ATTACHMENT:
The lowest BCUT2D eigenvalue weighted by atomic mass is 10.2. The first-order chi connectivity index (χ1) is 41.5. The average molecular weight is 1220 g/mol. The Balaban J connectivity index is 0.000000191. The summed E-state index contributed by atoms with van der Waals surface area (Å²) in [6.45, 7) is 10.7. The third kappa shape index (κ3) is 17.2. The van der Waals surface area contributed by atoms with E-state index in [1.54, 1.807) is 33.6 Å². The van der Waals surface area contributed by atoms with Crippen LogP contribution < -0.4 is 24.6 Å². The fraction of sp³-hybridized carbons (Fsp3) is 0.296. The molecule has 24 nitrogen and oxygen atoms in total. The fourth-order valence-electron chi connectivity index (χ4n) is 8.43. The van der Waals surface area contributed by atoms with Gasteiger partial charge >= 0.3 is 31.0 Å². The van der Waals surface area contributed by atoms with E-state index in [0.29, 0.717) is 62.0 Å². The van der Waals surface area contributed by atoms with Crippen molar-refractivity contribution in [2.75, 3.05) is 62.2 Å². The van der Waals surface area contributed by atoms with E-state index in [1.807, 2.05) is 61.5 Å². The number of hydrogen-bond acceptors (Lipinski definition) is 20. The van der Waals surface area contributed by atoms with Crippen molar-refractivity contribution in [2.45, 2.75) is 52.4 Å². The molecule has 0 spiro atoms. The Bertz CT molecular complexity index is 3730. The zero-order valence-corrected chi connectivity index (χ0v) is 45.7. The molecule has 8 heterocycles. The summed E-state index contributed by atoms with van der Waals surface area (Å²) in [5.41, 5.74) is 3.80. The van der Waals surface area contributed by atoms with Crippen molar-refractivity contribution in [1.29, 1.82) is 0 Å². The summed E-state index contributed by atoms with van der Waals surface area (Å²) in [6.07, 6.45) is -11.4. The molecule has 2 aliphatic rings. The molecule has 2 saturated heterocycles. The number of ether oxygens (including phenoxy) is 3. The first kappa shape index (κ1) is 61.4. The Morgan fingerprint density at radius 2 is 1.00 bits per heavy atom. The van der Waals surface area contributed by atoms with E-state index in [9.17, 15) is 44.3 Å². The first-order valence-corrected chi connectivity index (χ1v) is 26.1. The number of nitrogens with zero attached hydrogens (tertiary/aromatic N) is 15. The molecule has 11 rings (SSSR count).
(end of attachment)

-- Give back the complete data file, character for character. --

The lowest BCUT2D eigenvalue weighted by atomic mass is 10.2. The first-order chi connectivity index (χ1) is 41.5. The average molecular weight is 1220 g/mol. The Balaban J connectivity index is 0.000000191. The summed E-state index contributed by atoms with van der Waals surface area (Å²) in [6.45, 7) is 10.7. The third kappa shape index (κ3) is 17.2. The van der Waals surface area contributed by atoms with E-state index in [1.54, 1.807) is 33.6 Å². The van der Waals surface area contributed by atoms with Crippen LogP contribution < -0.4 is 24.6 Å². The fraction of sp³-hybridized carbons (Fsp3) is 0.296. The molecule has 24 nitrogen and oxygen atoms in total. The fourth-order valence-electron chi connectivity index (χ4n) is 8.43. The van der Waals surface area contributed by atoms with Gasteiger partial charge >= 0.3 is 31.0 Å². The van der Waals surface area contributed by atoms with E-state index in [0.29, 0.717) is 62.0 Å². The van der Waals surface area contributed by atoms with Crippen molar-refractivity contribution in [2.75, 3.05) is 62.2 Å². The van der Waals surface area contributed by atoms with E-state index in [1.807, 2.05) is 61.5 Å². The number of hydrogen-bond acceptors (Lipinski definition) is 20. The van der Waals surface area contributed by atoms with Crippen molar-refractivity contribution in [2.45, 2.75) is 52.4 Å². The molecule has 0 spiro atoms. The Bertz CT molecular complexity index is 3730. The zero-order valence-corrected chi connectivity index (χ0v) is 45.7. The molecule has 8 heterocycles. The summed E-state index contributed by atoms with van der Waals surface area (Å²) in [5.41, 5.74) is 3.80. The van der Waals surface area contributed by atoms with Crippen molar-refractivity contribution in [1.29, 1.82) is 0 Å². The summed E-state index contributed by atoms with van der Waals surface area (Å²) in [6.07, 6.45) is -11.4. The molecule has 2 aliphatic rings. The molecule has 2 saturated heterocycles. The number of ether oxygens (including phenoxy) is 3. The first kappa shape index (κ1) is 61.4. The Morgan fingerprint density at radius 2 is 1.00 bits per heavy atom. The van der Waals surface area contributed by atoms with E-state index in [9.17, 15) is 44.3 Å². The first-order valence-corrected chi connectivity index (χ1v) is 26.1. The number of nitrogens with zero attached hydrogens (tertiary/aromatic N) is 15. The molecule has 11 rings (SSSR count).